Miami Beach Will "Immediately Take Steps" Toward Light-Rail System to Connect to Mainland

The most glaring omission in Miami's public-transit arsenal: an easy and effective mass-transit system that connects Miami Beach to the mainland. Plans have been discussed for decades with no results. Well, now Miami Beach Mayor Philip Levine says his city will take immediate steps toward starting a light-rail system that would eventually connect to the city of Miami. 

"The City of Miami Beach Commissioners and I authorized the City to proceed without hesitation to immediately take steps towards bringing a light rail/wireless streetcar system to operate within our City to reduce congestion," wrote Levine on Facebook last week. "This system is expected to eventually connect [Miami Beach] to the City of Miami, offering viable transportation options for everyone that lives, visits or does business here."

At their meeting last week, the city commission passed a resolution that authorized Levine and City Manager Jimmy Morales to immediately begin discussions with the City of Miami, Miami-Dade County, and the Florida Department of Transportation about what is now being dubbed "The Beach Corridor Transit Connection Project." The project had previously been known as "Baylink." The city also authorized a contribution of $417,000 to the overall study.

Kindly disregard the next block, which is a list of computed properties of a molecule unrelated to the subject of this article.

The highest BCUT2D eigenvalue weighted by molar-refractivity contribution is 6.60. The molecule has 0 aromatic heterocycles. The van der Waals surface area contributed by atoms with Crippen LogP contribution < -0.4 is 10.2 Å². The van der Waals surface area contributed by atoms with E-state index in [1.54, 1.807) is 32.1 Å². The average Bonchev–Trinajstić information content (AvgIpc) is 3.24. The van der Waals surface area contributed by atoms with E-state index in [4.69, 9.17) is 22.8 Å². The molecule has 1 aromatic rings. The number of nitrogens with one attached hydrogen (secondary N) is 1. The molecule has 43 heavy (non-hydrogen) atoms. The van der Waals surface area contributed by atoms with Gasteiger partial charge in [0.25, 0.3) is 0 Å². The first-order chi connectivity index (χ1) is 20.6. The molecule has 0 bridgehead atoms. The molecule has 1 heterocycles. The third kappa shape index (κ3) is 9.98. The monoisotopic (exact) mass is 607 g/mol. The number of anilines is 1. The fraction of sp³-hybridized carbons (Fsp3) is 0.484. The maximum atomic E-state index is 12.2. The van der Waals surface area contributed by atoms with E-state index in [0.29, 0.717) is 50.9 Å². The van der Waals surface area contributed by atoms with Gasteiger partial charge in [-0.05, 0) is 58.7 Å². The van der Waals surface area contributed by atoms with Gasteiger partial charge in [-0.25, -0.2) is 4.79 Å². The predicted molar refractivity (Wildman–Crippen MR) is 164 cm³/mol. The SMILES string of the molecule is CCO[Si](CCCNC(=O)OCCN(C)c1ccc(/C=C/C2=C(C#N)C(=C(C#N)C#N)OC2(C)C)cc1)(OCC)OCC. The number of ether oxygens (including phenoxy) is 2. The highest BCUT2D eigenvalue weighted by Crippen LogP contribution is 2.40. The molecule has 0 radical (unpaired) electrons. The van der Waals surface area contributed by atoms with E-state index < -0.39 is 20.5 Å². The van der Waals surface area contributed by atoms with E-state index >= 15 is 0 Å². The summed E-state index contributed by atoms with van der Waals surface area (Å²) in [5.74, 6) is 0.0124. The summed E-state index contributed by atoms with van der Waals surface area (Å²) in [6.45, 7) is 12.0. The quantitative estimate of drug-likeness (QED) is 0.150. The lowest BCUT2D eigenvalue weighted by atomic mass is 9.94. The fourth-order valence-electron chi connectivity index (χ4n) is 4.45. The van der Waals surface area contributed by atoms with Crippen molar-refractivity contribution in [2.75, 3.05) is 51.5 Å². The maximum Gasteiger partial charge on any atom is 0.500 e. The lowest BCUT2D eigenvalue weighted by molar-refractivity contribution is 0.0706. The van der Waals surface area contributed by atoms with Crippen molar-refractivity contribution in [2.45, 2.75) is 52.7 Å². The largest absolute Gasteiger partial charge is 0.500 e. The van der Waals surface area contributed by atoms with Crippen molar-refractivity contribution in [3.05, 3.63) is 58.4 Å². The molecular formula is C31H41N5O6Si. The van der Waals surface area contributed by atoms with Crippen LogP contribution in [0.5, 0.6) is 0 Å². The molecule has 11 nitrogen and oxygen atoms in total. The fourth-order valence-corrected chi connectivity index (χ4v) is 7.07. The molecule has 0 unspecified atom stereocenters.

The resolution is a small but significant first step. Rightly or wrongly, Miami Beach has long been viewed as the player at the table least serious about finally bridging the bay with a rail system. Levine and his commission are now positioning themselves to take a proactive leadership role in the process. 

And it's about time. It may seem like a cakewalk to those who have to drive to Kendall every day, but sitting on jammed causeways during rush hour is no treat to Miami Beach commuters. Bad traffic has also proved a considerable embarrassment to the city during major events like Art Basel. The city's parking capacity is over-taxed. In fact, the city just hiked parking meter rates to encourage drivers to either park in a garage or find a different way to get to the beach.

Along with the connecting link between Miami and Miami Beach, the overall plan calls for constructing a light-rail system that would operate throughout the City of Miami Beach. Currently public transit options are limited to Metrobuses, a South Beach local bus route, and the recently launched free trolley system. 

"The initial phase of the project will consist of a 2-way connection on 5th Street and Washington Avenue, and is referred to as the 'South Beach Component.' The second phase is expected to take place along Alton Road and 17th Street, complementing the cross-bay route to Downtown Miami," said Levine in a release according to Curbed Miami. "Future contemplated phases are expected to include a route along the Julia Tuttle Causeway connecting Miami Beach with Midtown Miami and eventually the airport."

Baylink was first proposed way back in 1988 and was brandished again in 2002 when the county passed a half-penny sales tax meant to fund transportation. Yet, nothing concrete has ever happened. 

Miami Beach's long-term transit plan is to reduce the estimated 64 percent of residents and workers who currently commute by car to 43 percent. The hope is to boost the number who use public transit from 11 percent to 20 percent, those who walk from 11 percent to 17 percent, and those who use bikes to rise from 5 percent to 10 percent.
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Kyle Munzenrieder